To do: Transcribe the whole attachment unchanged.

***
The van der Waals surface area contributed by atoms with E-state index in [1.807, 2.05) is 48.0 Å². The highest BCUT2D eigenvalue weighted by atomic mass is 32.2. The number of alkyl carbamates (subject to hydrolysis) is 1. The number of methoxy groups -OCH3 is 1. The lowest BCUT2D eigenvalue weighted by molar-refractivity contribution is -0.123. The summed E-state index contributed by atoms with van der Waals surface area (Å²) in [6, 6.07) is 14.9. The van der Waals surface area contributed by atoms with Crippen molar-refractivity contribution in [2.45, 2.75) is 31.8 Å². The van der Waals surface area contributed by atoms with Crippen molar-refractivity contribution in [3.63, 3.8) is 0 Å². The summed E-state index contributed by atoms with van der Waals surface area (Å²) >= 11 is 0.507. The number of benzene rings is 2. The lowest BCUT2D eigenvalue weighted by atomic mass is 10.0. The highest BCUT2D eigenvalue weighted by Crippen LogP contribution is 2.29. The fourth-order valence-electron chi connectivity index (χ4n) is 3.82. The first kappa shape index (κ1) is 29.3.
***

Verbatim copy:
The van der Waals surface area contributed by atoms with E-state index in [1.807, 2.05) is 48.0 Å². The highest BCUT2D eigenvalue weighted by atomic mass is 32.2. The number of alkyl carbamates (subject to hydrolysis) is 1. The number of methoxy groups -OCH3 is 1. The lowest BCUT2D eigenvalue weighted by molar-refractivity contribution is -0.123. The summed E-state index contributed by atoms with van der Waals surface area (Å²) in [6, 6.07) is 14.9. The van der Waals surface area contributed by atoms with Crippen molar-refractivity contribution in [2.45, 2.75) is 31.8 Å². The van der Waals surface area contributed by atoms with Crippen molar-refractivity contribution in [3.63, 3.8) is 0 Å². The summed E-state index contributed by atoms with van der Waals surface area (Å²) >= 11 is 0.507. The number of benzene rings is 2. The lowest BCUT2D eigenvalue weighted by atomic mass is 10.0. The highest BCUT2D eigenvalue weighted by Crippen LogP contribution is 2.29. The fourth-order valence-electron chi connectivity index (χ4n) is 3.82. The first kappa shape index (κ1) is 29.3.